Airline bailouts will not fly

Over 167,000 people have called on the Chancellor to attach environmental conditions to bailouts for airlines. A small group of Greenpeace activists delivered the message directly.


A small team of socially distanced activists headed to Westminster to deliver an open-letter to the Chancellor signed by over 167,000 people, calling on the government to put conditions that protect workers and our environment on any airline bailouts.

To make sure the message was heard, activists presented these demands on a giant paper airplane – reminding the government that unconditional bailouts for big polluters will not fly with us. 

More about the campaign

As the global health crisis unfolded, airlines were grounded. And while in the UK many people focussed on protecting and supporting the NHS, the airline sector was banging on the doors of government, demanding billions in public funds to keep them afloat. 

Despite asking for millions in bailouts, this didn’t stop one airline – EasyJet – from pushing ahead with a £174 million payout to its shareholders. And that isn’t the only example of bad behaviour from the airline industry.

The aviation sector is also using the crisis as a way to lobby governments to roll back the industry’s already slack environmental and climate obligations – in order to keep on polluting.

It’s clear: the airline industry is going to use this crisis as a way to secure public funds without offering anything in return. Airlines want to take the money and run, carrying on polluting the air and protecting their profits. 

That’s why Greenpeace has been campaigning against ‘no strings attached’ bailouts. The government should only use public money for public good, and this means attaching conditions to any cash given to the airlines. The conditions would mean that the industry would have to act in a way that puts people and the planet ahead of company profits.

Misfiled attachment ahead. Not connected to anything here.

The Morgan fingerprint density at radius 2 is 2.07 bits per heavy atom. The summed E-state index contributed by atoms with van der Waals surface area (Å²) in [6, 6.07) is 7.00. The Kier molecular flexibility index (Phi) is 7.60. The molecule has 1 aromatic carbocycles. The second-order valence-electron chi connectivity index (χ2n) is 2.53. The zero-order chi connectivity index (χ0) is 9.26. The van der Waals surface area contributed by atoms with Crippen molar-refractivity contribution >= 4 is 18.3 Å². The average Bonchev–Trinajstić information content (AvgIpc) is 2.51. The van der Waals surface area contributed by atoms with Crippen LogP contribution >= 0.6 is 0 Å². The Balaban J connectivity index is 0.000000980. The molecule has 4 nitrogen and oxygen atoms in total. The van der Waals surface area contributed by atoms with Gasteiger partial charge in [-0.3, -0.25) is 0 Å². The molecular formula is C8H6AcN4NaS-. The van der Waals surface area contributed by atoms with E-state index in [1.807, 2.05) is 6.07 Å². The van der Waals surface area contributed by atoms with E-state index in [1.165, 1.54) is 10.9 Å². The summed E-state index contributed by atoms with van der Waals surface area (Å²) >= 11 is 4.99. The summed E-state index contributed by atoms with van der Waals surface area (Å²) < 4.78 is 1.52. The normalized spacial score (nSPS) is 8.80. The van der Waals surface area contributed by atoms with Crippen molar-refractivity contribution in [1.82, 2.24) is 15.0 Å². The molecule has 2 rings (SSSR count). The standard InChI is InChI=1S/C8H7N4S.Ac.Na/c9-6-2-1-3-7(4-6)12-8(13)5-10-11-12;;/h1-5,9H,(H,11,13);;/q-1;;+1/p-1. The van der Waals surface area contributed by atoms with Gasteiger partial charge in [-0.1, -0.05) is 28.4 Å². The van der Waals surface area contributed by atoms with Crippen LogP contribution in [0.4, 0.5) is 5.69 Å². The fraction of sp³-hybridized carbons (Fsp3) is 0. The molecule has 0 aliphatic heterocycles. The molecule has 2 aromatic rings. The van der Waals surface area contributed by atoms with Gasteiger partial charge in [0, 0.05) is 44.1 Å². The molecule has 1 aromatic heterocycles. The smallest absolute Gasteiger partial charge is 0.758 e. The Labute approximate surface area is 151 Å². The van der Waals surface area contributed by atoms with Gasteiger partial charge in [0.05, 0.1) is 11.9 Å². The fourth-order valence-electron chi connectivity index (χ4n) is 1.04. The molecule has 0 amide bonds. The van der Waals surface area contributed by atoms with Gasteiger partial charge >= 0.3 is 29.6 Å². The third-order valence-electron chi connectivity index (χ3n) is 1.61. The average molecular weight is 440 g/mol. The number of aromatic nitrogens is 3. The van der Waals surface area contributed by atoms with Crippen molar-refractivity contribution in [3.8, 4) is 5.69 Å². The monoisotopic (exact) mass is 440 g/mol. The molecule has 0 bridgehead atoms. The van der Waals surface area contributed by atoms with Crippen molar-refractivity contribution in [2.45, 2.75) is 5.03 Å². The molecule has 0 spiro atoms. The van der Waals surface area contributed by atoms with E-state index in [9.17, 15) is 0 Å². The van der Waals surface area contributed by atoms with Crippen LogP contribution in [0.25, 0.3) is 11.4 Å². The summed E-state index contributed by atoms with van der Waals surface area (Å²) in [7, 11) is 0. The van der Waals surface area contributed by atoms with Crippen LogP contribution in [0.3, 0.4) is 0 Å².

Over 167,000 people added their name to an open letter to Chancellor, Rishi Sunak, explaining why the government must put conditions on airline bailouts. 

Weeks later, over 7000 people tweeted at key government ministers – upping the pressure even further! 

Then activists delivered the open letter (including the 167,000 names) to the government – sending a final message to the government that unconditional bailouts to big polluters will not fly with the UK public.

What happens next? 

So far four airlines – EasyJet, Ryanair Wizz Air and British Airways – have each successfully secured £300-600 million in publicly funded loans from the government. And so far, no environmental conditions have been attached to the funds; the government hasn’t even required airlines to keep workers on the payroll in exchange for this support.

However, an industry-wide bailout is still on the cards. And according to people in the know, this campaign has had a direct impact on the government’s thinking about how those bailouts will be given. 

The response to this pandemic must not make the climate emergency worse. The PM himself said in parliament just weeks ago that we need to make our economic recovery a green recovery, and that airlines will need to keep their carbon lower. So we will continue to keep the pressure on, hold politicians to account and help make sure the government puts us on the right path for a green recovery. 

If you’d like to get more involved with Greenpeace campaigns, check out the Take Action page to see everything you can do right now.

What's next?